Format

Send to

Choose Destination
Clin Infect Dis. 2012 Apr;54(7):1026-34. doi: 10.1093/cid/cir1012. Epub 2012 Jan 30.

Risk of anal cancer in HIV-infected and HIV-uninfected individuals in North America.

Author information

1
Division of Research, Kaiser Permanente Northern California, Oakland, CA 94612, USA. michael.j.silverberg@kp.org

Abstract

BACKGROUND:

Anal cancer is one of the most common cancers affecting individuals infected with human immunodeficiency virus (HIV), although few have evaluated rates separately for men who have sex with men (MSM), other men, and women. There are also conflicting data regarding calendar trends.

METHODS:

In a study involving 13 cohorts from North America with follow-up between 1996 and 2007, we compared anal cancer incidence rates among 34 189 HIV-infected (55% MSM, 19% other men, 26% women) and 114 260 HIV-uninfected individuals (90% men).

RESULTS:

Among men, the unadjusted anal cancer incidence rates per 100 000 person-years were 131 for HIV-infected MSM, 46 for other HIV-infected men, and 2 for HIV-uninfected men, corresponding to demographically adjusted rate ratios (RRs) of 80.3 (95% confidence interval [CI], 42.7-151.1) for HIV-infected MSM and 26.7 (95% CI, 11.5-61.7) for other HIV-infected men compared with HIV-uninfected men. HIV-infected women had an anal cancer rate of 30/100 000 person-years, and no cases were observed for HIV-uninfected women. In a multivariable Poisson regression model, among HIV-infected individuals, the risk was higher for MSM compared with other men (RR, 3.3; 95% CI, 1.8-6.0), but no difference was observed comparing women with other men (RR, 1.0; 95% CI, 0.5-2.2). In comparison with the period 2000-2003, HIV-infected individuals had an adjusted RR of 0.5 (95% CI, .3-.9) in 1996-1999 and 0.9 (95% CI, .6-1.2) in 2004-2007.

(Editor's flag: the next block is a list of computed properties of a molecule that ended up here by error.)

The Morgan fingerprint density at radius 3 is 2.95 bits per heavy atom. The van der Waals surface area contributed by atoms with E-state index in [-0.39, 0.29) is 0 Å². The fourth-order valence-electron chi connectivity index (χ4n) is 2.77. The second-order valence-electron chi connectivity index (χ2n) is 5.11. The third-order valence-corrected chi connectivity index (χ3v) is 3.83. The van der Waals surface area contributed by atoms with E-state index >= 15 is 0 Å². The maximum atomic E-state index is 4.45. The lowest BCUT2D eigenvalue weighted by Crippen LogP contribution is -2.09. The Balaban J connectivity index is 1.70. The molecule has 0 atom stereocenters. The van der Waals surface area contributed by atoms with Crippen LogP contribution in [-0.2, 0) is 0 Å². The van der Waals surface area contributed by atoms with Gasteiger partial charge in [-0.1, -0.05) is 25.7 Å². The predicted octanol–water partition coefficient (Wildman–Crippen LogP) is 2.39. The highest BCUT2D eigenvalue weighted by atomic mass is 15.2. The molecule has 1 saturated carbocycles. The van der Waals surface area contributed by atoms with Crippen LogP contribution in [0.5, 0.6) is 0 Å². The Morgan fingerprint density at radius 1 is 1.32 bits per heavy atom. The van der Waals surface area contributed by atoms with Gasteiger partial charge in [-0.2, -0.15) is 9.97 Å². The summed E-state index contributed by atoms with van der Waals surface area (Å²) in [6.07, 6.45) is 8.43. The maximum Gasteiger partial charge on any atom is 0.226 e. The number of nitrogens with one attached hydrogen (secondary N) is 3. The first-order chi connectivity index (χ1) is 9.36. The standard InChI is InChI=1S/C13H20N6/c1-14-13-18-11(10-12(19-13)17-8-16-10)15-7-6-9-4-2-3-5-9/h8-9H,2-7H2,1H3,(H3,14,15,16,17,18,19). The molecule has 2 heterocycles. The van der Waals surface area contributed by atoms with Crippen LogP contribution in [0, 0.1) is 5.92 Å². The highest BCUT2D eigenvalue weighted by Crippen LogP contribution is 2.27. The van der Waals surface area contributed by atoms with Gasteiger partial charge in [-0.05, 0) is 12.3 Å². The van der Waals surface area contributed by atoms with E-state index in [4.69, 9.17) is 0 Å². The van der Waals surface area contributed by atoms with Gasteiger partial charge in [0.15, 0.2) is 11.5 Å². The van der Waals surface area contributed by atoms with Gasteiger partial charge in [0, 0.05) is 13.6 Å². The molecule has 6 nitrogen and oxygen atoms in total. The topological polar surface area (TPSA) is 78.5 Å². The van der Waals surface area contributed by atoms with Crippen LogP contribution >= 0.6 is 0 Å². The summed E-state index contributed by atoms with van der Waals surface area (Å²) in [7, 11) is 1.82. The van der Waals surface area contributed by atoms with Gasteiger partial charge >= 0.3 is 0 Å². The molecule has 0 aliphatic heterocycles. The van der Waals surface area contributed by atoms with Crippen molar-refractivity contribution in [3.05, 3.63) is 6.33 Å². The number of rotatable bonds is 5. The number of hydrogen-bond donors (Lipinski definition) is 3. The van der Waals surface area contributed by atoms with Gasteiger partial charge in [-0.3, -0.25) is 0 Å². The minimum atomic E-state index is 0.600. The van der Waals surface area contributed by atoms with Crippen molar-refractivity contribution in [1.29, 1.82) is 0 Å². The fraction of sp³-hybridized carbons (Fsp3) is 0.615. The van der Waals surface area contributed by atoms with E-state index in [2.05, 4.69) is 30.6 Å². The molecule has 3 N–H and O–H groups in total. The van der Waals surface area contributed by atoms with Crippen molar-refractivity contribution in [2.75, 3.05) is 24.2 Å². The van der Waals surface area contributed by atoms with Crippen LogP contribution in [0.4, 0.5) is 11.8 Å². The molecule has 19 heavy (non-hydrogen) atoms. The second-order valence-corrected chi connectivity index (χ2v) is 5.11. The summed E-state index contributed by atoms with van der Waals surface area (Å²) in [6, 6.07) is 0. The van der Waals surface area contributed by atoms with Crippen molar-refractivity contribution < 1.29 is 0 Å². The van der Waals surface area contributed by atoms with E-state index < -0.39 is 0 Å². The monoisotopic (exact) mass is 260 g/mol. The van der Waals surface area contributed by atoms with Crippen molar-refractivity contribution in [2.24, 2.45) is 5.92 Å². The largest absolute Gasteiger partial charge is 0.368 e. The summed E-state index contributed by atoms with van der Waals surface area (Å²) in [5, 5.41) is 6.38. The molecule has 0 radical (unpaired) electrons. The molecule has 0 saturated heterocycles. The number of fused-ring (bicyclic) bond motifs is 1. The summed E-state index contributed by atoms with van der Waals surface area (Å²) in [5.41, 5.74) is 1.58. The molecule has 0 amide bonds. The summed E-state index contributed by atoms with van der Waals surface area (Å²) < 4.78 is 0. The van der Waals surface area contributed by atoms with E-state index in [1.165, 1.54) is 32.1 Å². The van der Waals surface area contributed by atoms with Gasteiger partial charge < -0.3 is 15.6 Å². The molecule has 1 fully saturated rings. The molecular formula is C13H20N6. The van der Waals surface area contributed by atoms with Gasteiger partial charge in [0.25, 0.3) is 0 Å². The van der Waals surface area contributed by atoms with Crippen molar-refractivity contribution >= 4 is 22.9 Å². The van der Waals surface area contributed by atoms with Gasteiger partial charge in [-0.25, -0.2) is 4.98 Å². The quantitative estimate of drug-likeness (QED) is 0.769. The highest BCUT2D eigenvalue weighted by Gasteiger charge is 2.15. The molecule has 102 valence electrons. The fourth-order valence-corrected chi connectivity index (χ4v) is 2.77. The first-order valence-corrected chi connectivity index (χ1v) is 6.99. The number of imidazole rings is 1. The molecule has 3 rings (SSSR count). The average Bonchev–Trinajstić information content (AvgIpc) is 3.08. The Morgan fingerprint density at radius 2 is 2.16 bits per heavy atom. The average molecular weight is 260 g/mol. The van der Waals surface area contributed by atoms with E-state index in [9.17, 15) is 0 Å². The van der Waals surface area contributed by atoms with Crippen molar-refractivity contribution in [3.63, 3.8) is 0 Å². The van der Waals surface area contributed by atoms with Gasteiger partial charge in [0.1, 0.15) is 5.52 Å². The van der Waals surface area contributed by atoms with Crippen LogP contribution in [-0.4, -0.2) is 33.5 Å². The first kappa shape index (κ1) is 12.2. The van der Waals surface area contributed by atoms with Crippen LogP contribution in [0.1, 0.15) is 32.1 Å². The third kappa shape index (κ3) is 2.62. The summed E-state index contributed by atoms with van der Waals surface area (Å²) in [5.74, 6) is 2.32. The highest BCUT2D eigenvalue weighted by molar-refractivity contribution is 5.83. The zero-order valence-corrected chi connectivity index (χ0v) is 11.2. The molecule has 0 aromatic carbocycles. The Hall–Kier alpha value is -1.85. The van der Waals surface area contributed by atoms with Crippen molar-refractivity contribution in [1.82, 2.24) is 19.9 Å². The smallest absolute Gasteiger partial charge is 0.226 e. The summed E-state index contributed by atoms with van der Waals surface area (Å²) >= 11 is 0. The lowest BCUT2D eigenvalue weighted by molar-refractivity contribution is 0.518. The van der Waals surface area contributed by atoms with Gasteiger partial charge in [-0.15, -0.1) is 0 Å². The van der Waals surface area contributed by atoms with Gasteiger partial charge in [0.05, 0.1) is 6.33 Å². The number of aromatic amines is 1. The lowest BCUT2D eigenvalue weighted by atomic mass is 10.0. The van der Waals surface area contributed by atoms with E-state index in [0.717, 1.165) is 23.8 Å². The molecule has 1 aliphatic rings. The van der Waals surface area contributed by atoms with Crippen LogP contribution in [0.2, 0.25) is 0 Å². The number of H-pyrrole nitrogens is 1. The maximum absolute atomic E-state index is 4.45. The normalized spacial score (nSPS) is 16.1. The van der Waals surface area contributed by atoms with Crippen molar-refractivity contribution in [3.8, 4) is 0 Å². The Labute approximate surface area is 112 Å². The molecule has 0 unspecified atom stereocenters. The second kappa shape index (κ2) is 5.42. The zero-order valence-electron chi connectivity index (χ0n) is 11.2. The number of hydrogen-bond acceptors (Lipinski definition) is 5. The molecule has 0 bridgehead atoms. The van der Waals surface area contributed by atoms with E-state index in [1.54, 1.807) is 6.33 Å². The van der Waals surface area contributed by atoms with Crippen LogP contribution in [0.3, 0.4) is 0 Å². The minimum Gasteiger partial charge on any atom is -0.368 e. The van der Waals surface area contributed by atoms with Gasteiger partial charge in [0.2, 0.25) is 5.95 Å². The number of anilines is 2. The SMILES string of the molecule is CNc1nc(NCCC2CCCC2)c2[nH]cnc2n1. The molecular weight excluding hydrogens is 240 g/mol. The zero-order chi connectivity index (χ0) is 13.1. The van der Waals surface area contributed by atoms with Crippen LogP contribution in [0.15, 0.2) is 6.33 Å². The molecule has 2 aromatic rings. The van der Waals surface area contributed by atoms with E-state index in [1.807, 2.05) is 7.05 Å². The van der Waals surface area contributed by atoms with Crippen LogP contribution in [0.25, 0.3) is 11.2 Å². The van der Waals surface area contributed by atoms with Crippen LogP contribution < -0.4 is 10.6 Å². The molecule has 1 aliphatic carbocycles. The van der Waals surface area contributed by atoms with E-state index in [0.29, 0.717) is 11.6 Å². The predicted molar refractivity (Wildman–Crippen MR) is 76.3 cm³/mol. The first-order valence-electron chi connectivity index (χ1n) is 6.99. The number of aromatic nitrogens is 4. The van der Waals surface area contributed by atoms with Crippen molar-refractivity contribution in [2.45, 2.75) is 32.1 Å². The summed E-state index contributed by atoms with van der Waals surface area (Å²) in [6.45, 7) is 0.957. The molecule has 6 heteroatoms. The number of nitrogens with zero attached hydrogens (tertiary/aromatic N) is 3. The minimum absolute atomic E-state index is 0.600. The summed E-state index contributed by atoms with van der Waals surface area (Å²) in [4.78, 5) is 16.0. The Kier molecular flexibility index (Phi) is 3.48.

CONCLUSIONS:

Anal cancer rates were substantially higher for HIV-infected MSM, other men, and women compared with HIV-uninfected individuals, suggesting a need for universal prevention efforts. Rates increased after the early antiretroviral therapy era and then plateaued.

PMID:
22291097
PMCID:
PMC3297645
DOI:
10.1093/cid/cir1012
[Indexed for MEDLINE]
Free PMC Article

Publication types, MeSH terms, Grant support

Publication types

MeSH terms

Grant support

Supplemental Content

Full text links

Icon for Silverchair Information Systems Icon for PubMed Central
Loading ...
Support Center